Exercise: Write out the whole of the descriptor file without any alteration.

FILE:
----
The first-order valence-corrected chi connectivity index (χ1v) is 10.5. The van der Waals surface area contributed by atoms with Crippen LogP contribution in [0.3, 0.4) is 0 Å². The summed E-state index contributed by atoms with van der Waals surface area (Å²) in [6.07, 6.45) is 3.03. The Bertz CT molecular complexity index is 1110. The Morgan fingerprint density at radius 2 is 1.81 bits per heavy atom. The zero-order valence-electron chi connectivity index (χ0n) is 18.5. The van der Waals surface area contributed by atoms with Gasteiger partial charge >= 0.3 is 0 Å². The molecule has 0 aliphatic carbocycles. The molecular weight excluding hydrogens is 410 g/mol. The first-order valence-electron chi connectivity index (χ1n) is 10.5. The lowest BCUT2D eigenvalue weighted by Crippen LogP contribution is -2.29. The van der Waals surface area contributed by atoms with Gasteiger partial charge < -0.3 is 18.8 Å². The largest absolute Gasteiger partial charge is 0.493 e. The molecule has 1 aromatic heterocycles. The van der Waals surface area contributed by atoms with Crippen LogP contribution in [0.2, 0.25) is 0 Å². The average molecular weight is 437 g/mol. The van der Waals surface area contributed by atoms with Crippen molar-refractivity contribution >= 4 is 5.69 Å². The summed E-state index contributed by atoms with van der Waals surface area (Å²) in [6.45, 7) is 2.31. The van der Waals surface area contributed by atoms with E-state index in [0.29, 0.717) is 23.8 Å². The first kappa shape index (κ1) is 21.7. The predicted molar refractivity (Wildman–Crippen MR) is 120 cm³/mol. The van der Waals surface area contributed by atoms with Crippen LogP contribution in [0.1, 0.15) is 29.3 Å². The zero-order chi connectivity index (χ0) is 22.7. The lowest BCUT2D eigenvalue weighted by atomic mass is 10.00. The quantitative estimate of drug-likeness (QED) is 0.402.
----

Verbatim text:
The first-order valence-corrected chi connectivity index (χ1v) is 10.5. The van der Waals surface area contributed by atoms with Crippen LogP contribution in [0.3, 0.4) is 0 Å². The summed E-state index contributed by atoms with van der Waals surface area (Å²) in [6.07, 6.45) is 3.03. The Bertz CT molecular complexity index is 1110. The Morgan fingerprint density at radius 2 is 1.81 bits per heavy atom. The zero-order valence-electron chi connectivity index (χ0n) is 18.5. The van der Waals surface area contributed by atoms with Gasteiger partial charge >= 0.3 is 0 Å². The molecule has 0 aliphatic carbocycles. The molecular weight excluding hydrogens is 410 g/mol. The first-order valence-electron chi connectivity index (χ1n) is 10.5. The lowest BCUT2D eigenvalue weighted by Crippen LogP contribution is -2.29. The van der Waals surface area contributed by atoms with Gasteiger partial charge < -0.3 is 18.8 Å². The largest absolute Gasteiger partial charge is 0.493 e. The molecule has 1 aromatic heterocycles. The van der Waals surface area contributed by atoms with Crippen LogP contribution in [0.2, 0.25) is 0 Å². The average molecular weight is 437 g/mol. The van der Waals surface area contributed by atoms with Crippen molar-refractivity contribution >= 4 is 5.69 Å². The summed E-state index contributed by atoms with van der Waals surface area (Å²) in [6.45, 7) is 2.31. The van der Waals surface area contributed by atoms with E-state index in [0.29, 0.717) is 23.8 Å². The first kappa shape index (κ1) is 21.7. The predicted molar refractivity (Wildman–Crippen MR) is 120 cm³/mol. The van der Waals surface area contributed by atoms with Crippen LogP contribution in [0.1, 0.15) is 29.3 Å². The zero-order chi connectivity index (χ0) is 22.7. The lowest BCUT2D eigenvalue weighted by atomic mass is 10.00. The quantitative estimate of drug-likeness (QED) is 0.402.